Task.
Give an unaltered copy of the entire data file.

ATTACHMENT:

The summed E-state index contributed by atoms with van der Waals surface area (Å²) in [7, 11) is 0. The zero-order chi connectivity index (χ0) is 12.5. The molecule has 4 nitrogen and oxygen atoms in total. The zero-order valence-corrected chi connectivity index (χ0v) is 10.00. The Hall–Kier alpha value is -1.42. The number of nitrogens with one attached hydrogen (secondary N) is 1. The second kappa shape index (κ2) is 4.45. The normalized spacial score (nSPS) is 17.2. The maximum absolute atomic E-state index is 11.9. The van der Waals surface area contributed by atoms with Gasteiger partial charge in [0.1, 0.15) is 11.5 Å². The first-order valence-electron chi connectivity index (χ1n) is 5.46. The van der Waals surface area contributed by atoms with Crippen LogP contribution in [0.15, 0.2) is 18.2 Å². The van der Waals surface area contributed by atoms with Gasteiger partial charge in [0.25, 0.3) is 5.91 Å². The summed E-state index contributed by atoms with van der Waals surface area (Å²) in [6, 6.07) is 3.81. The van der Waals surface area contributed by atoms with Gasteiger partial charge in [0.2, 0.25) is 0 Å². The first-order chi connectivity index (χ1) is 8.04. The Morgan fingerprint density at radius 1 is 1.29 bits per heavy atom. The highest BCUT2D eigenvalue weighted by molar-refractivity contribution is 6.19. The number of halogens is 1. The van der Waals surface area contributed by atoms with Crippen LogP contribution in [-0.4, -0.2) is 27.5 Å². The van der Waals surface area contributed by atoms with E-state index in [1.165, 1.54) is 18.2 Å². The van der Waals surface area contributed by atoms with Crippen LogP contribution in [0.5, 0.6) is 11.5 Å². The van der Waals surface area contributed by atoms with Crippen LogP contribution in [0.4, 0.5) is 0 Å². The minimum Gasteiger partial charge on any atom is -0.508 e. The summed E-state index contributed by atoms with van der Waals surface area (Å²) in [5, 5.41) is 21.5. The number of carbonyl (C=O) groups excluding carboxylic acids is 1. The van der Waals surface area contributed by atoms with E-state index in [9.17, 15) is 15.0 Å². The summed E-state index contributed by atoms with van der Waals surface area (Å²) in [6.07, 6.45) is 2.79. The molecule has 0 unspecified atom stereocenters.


The summed E-state index contributed by atoms with van der Waals surface area (Å²) in [7, 11) is 0. The zero-order chi connectivity index (χ0) is 12.5. The molecule has 4 nitrogen and oxygen atoms in total. The zero-order valence-corrected chi connectivity index (χ0v) is 10.00. The Hall–Kier alpha value is -1.42. The number of nitrogens with one attached hydrogen (secondary N) is 1. The second kappa shape index (κ2) is 4.45. The normalized spacial score (nSPS) is 17.2. The maximum absolute atomic E-state index is 11.9. The van der Waals surface area contributed by atoms with Gasteiger partial charge in [0.1, 0.15) is 11.5 Å². The first-order valence-electron chi connectivity index (χ1n) is 5.46. The van der Waals surface area contributed by atoms with Crippen LogP contribution in [0.15, 0.2) is 18.2 Å². The van der Waals surface area contributed by atoms with Gasteiger partial charge in [0.25, 0.3) is 5.91 Å². The summed E-state index contributed by atoms with van der Waals surface area (Å²) in [6, 6.07) is 3.81. The van der Waals surface area contributed by atoms with Gasteiger partial charge in [0.2, 0.25) is 0 Å². The first-order chi connectivity index (χ1) is 8.04. The Morgan fingerprint density at radius 1 is 1.29 bits per heavy atom. The highest BCUT2D eigenvalue weighted by molar-refractivity contribution is 6.19. The number of halogens is 1. The van der Waals surface area contributed by atoms with Crippen LogP contribution in [-0.4, -0.2) is 27.5 Å². The van der Waals surface area contributed by atoms with E-state index in [1.165, 1.54) is 18.2 Å². The van der Waals surface area contributed by atoms with Crippen LogP contribution in [0.5, 0.6) is 11.5 Å². The van der Waals surface area contributed by atoms with Crippen LogP contribution in [0.4, 0.5) is 0 Å². The minimum Gasteiger partial charge on any atom is -0.508 e. The summed E-state index contributed by atoms with van der Waals surface area (Å²) in [5, 5.41) is 21.5. The number of carbonyl (C=O) groups excluding carboxylic acids is 1. The van der Waals surface area contributed by atoms with E-state index in [9.17, 15) is 15.0 Å². The summed E-state index contributed by atoms with van der Waals surface area (Å²) in [6.07, 6.45) is 2.79. The molecule has 0 unspecified atom stereocenters.